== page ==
What are the benefits/disadvantages of structuring a farm business as a sole proprietorship or a corporation? How is HST dealt with for the sale of the business?

Allan Madan, CA
 Feb 27, 2013


Corporation vs. Sole Proprietorship

Choose corporation because:

  • ability to control timing and amount of taxable income by being able to choose dividends/salary whenever there is a personal need. As a sole proprietorship, everything earned through the business would be taxed at the personal rate.
  • lower corporate tax rate of about 15% federal and provincial combined (if you become a small business corporation) – less taxes means increased cash flow. On the other hand, a sole proprietorship, you would be taxed at the personal marginal tax rate.

Choose sole proprietorship because:

  • if losses are incurred, ability to use losses against any other type of personal income (investment, employment, etc.) – can apply losses 3 years back or carry forward 20 years. On the other hand, losses incurred in the corporation would remain with the corporation (carrying losses 3 years back – 20 forward would still apply).
  • relatively inexpensive to set-up. You will avoid the financial and administrative costs associated with creating and maintaining the corporate structure (incorporating, resolutions, costly corporate tax returns, regulations, etc).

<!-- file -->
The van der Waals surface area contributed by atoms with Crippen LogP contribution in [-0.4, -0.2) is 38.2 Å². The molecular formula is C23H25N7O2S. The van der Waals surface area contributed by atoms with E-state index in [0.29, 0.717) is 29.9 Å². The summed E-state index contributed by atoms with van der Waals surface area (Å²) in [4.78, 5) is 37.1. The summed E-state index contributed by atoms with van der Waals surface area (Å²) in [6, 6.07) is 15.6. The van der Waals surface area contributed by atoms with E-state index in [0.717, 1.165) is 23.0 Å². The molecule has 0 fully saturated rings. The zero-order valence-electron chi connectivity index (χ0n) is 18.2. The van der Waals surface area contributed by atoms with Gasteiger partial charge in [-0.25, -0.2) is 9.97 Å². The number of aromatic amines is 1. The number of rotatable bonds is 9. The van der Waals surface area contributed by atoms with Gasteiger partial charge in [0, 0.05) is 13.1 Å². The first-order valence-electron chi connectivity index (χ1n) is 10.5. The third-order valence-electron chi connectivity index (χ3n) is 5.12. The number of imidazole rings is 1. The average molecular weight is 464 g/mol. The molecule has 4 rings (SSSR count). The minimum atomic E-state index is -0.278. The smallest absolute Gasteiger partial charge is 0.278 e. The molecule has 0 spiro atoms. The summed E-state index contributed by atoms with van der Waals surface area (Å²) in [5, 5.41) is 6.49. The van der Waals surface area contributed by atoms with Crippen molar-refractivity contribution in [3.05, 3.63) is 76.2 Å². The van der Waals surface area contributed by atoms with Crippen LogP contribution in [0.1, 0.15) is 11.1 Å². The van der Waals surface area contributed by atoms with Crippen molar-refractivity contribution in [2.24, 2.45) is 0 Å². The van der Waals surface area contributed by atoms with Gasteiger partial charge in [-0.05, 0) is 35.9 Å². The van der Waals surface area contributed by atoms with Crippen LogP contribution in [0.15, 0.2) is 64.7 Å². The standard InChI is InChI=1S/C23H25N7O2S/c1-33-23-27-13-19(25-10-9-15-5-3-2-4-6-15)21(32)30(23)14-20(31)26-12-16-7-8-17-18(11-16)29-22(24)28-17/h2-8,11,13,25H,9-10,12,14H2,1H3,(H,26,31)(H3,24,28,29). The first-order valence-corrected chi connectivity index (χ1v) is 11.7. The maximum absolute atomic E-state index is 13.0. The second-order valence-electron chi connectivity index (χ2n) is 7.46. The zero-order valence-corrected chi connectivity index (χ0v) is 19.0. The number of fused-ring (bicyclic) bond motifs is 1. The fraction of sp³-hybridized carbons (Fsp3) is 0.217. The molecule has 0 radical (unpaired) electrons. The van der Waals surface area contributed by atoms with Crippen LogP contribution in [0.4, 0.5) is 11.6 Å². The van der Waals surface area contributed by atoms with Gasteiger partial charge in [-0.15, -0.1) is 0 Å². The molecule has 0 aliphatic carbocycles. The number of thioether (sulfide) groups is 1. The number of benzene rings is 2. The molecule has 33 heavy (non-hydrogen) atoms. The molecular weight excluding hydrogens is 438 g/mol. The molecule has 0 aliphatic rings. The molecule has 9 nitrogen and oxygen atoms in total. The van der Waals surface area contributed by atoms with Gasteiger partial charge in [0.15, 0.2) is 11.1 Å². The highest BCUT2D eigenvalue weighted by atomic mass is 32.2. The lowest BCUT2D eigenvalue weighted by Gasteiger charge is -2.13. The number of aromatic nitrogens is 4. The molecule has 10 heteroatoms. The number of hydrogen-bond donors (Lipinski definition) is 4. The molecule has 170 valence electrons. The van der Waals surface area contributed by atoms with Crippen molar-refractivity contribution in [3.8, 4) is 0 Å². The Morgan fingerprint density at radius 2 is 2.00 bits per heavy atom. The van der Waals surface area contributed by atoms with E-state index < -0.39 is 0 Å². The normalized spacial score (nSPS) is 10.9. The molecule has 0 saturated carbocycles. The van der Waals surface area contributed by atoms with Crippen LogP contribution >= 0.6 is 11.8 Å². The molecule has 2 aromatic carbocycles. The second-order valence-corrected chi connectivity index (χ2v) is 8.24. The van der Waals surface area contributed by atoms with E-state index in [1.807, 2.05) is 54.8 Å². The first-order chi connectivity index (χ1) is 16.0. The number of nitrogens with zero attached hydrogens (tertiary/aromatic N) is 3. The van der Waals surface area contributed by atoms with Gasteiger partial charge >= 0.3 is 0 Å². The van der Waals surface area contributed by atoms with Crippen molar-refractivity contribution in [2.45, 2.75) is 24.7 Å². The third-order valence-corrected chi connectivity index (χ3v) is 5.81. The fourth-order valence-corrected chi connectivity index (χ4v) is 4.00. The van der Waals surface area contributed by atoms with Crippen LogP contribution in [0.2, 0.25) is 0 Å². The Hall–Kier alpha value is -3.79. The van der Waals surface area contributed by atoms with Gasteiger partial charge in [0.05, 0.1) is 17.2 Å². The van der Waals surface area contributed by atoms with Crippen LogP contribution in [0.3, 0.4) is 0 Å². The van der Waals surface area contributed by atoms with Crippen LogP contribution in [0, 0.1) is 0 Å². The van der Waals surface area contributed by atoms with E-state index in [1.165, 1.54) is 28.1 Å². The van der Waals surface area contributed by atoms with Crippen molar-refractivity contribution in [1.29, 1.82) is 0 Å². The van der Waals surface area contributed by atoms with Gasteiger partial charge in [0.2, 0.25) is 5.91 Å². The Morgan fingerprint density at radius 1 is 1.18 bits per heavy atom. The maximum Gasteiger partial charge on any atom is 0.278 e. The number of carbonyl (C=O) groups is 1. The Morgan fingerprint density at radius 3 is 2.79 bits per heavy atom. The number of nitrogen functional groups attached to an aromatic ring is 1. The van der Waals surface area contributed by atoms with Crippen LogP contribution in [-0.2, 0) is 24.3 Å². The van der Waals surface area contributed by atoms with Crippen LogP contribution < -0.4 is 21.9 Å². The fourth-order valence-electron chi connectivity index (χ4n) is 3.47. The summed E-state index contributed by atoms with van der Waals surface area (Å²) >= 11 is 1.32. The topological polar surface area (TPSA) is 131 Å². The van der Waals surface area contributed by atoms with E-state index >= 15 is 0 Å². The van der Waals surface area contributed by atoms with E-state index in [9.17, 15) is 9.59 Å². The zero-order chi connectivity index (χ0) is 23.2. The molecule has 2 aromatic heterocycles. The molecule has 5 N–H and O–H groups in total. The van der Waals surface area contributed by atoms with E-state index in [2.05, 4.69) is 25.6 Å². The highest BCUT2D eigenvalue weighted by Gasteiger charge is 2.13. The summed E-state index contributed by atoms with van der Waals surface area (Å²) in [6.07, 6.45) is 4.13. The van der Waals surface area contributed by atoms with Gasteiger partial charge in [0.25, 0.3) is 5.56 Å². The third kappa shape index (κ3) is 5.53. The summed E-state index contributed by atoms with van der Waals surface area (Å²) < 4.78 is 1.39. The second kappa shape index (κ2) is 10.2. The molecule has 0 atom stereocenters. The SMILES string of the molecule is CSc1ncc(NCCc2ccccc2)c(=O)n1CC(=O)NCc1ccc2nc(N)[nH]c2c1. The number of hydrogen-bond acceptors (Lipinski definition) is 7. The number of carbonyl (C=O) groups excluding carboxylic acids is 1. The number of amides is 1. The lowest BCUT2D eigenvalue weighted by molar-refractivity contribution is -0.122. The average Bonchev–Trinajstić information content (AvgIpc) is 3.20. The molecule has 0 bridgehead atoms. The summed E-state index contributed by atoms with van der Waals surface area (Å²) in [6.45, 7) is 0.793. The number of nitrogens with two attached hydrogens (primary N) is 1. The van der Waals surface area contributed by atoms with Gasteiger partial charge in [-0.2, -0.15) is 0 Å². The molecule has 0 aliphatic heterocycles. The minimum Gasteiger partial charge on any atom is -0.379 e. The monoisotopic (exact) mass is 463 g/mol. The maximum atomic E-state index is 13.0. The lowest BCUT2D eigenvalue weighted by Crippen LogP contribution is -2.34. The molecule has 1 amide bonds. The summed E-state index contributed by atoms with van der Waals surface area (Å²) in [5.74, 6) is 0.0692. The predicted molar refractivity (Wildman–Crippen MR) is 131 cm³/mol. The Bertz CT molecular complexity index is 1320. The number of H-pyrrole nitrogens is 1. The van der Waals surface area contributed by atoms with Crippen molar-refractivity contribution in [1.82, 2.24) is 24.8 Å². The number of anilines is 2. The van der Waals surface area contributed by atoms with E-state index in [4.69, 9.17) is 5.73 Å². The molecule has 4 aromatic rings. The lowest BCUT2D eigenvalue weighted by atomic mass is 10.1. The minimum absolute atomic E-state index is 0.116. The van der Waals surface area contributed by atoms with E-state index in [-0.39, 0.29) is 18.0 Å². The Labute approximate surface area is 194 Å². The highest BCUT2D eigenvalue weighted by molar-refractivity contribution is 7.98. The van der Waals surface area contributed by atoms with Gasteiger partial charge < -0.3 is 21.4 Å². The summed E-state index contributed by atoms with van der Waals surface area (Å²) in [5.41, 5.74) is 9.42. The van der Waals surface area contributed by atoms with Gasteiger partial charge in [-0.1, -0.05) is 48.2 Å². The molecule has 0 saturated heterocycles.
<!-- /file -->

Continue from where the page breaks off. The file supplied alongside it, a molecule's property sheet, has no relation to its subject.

HST on purchase of business

  • if you acquire at least 90% of all of the property that can reasonably be regarded as necessary to carry on the business, you and the seller may be able to jointly elect to have no GST/HST payable on the sale by completing Form GST44.
  • Both you and the seller must be HST registrant
  • In addition, you must buy all or substantially all of the property, and not only individual assets.
  • If the above 90% is not met, then seller must collect HST and buyer can claim the HST paid as Input Tax Credit on the buyer’s first HST return.

Other important items

  • you must be carrying on this farm business with an intent and view to a profit AND as a source of primary income (not as hobby and not as a source of secondary income), only then will you be able to fully use farm losses. Otherwise, the CRA may reduce your eligible loss use to a “restricted farm loss”


The information provided on this page is intended to provide general information. The information does not take into account your personal situation and is not intended to be used without consultation from accounting and financial professionals. Allan Madan and Madan Chartered Accountant will not be held liable for any problems that arise from the usage of the information provided on this page.

Related Resources

Pin It on Pinterest

Share This